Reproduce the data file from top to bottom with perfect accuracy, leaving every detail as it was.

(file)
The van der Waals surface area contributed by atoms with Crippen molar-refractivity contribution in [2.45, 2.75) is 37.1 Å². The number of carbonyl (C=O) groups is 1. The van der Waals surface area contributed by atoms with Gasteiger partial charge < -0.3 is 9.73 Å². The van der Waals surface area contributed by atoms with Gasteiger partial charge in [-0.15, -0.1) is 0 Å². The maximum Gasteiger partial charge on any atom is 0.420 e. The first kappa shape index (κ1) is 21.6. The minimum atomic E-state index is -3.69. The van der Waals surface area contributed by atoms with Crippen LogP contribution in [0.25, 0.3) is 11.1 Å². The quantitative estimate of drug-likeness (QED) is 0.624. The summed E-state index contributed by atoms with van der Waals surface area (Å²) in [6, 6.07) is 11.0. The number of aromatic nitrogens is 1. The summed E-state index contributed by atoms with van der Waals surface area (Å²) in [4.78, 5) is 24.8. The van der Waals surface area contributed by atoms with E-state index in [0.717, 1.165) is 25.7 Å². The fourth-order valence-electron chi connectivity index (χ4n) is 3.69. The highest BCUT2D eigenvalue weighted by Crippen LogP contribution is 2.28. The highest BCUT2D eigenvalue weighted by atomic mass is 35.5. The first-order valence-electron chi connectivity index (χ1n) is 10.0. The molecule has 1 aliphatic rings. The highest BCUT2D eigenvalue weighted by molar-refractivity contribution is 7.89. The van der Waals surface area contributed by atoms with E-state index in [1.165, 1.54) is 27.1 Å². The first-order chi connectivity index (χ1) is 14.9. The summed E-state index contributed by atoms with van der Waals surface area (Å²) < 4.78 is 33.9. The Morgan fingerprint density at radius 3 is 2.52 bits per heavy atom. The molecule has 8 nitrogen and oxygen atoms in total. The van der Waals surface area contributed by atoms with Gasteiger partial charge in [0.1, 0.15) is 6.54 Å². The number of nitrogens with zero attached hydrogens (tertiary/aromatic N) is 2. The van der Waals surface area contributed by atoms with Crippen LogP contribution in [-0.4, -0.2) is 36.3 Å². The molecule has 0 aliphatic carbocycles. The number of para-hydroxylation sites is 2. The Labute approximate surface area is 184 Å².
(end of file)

The van der Waals surface area contributed by atoms with Crippen molar-refractivity contribution in [2.45, 2.75) is 37.1 Å². The number of carbonyl (C=O) groups is 1. The van der Waals surface area contributed by atoms with Gasteiger partial charge < -0.3 is 9.73 Å². The van der Waals surface area contributed by atoms with Gasteiger partial charge in [-0.15, -0.1) is 0 Å². The maximum Gasteiger partial charge on any atom is 0.420 e. The first kappa shape index (κ1) is 21.6. The minimum atomic E-state index is -3.69. The van der Waals surface area contributed by atoms with Crippen LogP contribution in [0.25, 0.3) is 11.1 Å². The quantitative estimate of drug-likeness (QED) is 0.624. The summed E-state index contributed by atoms with van der Waals surface area (Å²) in [6, 6.07) is 11.0. The number of aromatic nitrogens is 1. The summed E-state index contributed by atoms with van der Waals surface area (Å²) in [4.78, 5) is 24.8. The van der Waals surface area contributed by atoms with E-state index in [0.717, 1.165) is 25.7 Å². The fourth-order valence-electron chi connectivity index (χ4n) is 3.69. The highest BCUT2D eigenvalue weighted by Crippen LogP contribution is 2.28. The highest BCUT2D eigenvalue weighted by atomic mass is 35.5. The first-order valence-electron chi connectivity index (χ1n) is 10.0. The molecule has 1 aliphatic rings. The highest BCUT2D eigenvalue weighted by molar-refractivity contribution is 7.89. The van der Waals surface area contributed by atoms with E-state index in [1.165, 1.54) is 27.1 Å². The first-order chi connectivity index (χ1) is 14.9. The summed E-state index contributed by atoms with van der Waals surface area (Å²) < 4.78 is 33.9. The Morgan fingerprint density at radius 3 is 2.52 bits per heavy atom. The molecule has 8 nitrogen and oxygen atoms in total. The van der Waals surface area contributed by atoms with Gasteiger partial charge in [0.1, 0.15) is 6.54 Å². The number of nitrogens with zero attached hydrogens (tertiary/aromatic N) is 2. The van der Waals surface area contributed by atoms with Crippen LogP contribution in [-0.4, -0.2) is 36.3 Å². The molecule has 0 aliphatic carbocycles. The number of para-hydroxylation sites is 2. The Labute approximate surface area is 184 Å².